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Testing the First Link Priority Rule

Jul 7, 2011 / by Christian Greiner

This post summarizes the results of a recent internal test conducted to understand how a website’s navigation menu affects the ‘First Link Priority’ rule. A method for avoiding the consequences of this rule was also tested with positive results. While these tests were in no way exhaustive, they do add to the body of evidence available on the subject.

Optimized anchor text has long been an important aspect of search engine optimization because it helps the search engines determine the relevance of the target URL. And while a good SEO link-building campaign can help you achieve better optimized anchor text, a natural backlink portfolio will often be less than ideal.

For this reason, internal linking is crucial. It allows you to tell search engines what pages you want to rank for a certain term. In order to make your internal linking effective, there is one very important yet often overlooked rule you should be aware of called the “first link priority” rule.

What Is the 'First Link Priority' Rule?

The “first link priority” rule is Google’s way of making sure a webmaster doesn’t add hundreds of anchor text links into the content of their website. Basically, when the search engine spider crawls a page on your website and comes across two links pointing to the same page, it will only consider the anchor text of the first link and disregard the second. While this rule has been well documented by many SEOs, there seems to be some confusion on whether or not this rule applies to the navigation menu of a website.

Problems with the Navigation Menu

On the vast majority of websites, the navigation menu is located above the majority of content when viewing the source code. As a result, the spiders end up crawling your navigation menu first. This creates a problem because most navigation menus do not use fully-optimized anchor text. For example, if I sell bunk beds, I might have two tabs in my navigation menu, one labeled “wood” and the other labeled “metal”. Of course those are not the keywords I am optimizing for, but “wooden bunk beds” and “metal bunk beds” don’t always look good in a navigation menu.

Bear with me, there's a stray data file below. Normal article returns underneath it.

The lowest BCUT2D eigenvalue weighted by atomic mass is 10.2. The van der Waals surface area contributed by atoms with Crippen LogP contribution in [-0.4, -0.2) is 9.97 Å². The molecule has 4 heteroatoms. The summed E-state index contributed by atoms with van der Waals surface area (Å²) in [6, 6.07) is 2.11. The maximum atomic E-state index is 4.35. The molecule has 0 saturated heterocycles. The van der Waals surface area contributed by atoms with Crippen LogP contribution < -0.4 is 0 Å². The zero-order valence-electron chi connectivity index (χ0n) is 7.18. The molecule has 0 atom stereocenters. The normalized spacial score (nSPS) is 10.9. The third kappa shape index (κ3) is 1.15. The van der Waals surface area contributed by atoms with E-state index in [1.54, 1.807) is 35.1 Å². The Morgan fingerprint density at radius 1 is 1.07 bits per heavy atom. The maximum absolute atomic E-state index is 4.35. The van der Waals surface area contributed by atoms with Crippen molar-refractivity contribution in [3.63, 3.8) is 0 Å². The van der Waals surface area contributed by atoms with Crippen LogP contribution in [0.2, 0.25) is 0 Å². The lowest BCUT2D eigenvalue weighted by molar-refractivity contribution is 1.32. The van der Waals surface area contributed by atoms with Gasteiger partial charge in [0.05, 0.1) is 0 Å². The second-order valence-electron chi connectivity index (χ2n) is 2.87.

As a result, many professional SEOs have assumed that Google will still count an internal link’s anchor text within the content of a page. Unfortunately, this is not the case.

I created a test a few months ago on www.christiangreiner.com, before I redesigned the website. I made a page using 15 randomly generated letters with no search results (christiangreiner.com/zjjiurzcfccylco/). I then linked to this page twice, using other randomly generated letters. One link (pbnrnqdmzbeloxd) was in the navigation menu, with another (cxelwjgqaajlost) in the content of the homepage.

random letters image

In the search results shown below Google ONLY considered the anchor text from the menu in ranking the page named zjjiurzcfccylco. Results were the same in Bing and Yahoo.

random letters results

random letters results2

Results of this test and others that have been performed show that webmasters should re-examine the internal links of their website. If you have a link within the content to a page that is also linked to in the menu of your website, then the anchor text used in the content is most likely not being considered by Google because of the first link priority rule. However, all is not lost because there are a few ways you can still get your desired anchor text.

3 Ways to Get Around the First Link Priority Rule

There are a quite a few technical ways to avoid the first link priority rule, some of which are demonstrated in a post by Giuseppe Pastore from Italy. However, I wouldn’t recommend all of these since some could be seen as misleading by the search engines. Instead, the following are three “best-practice” ways to avoid the consequences of the first link priority rule on your website.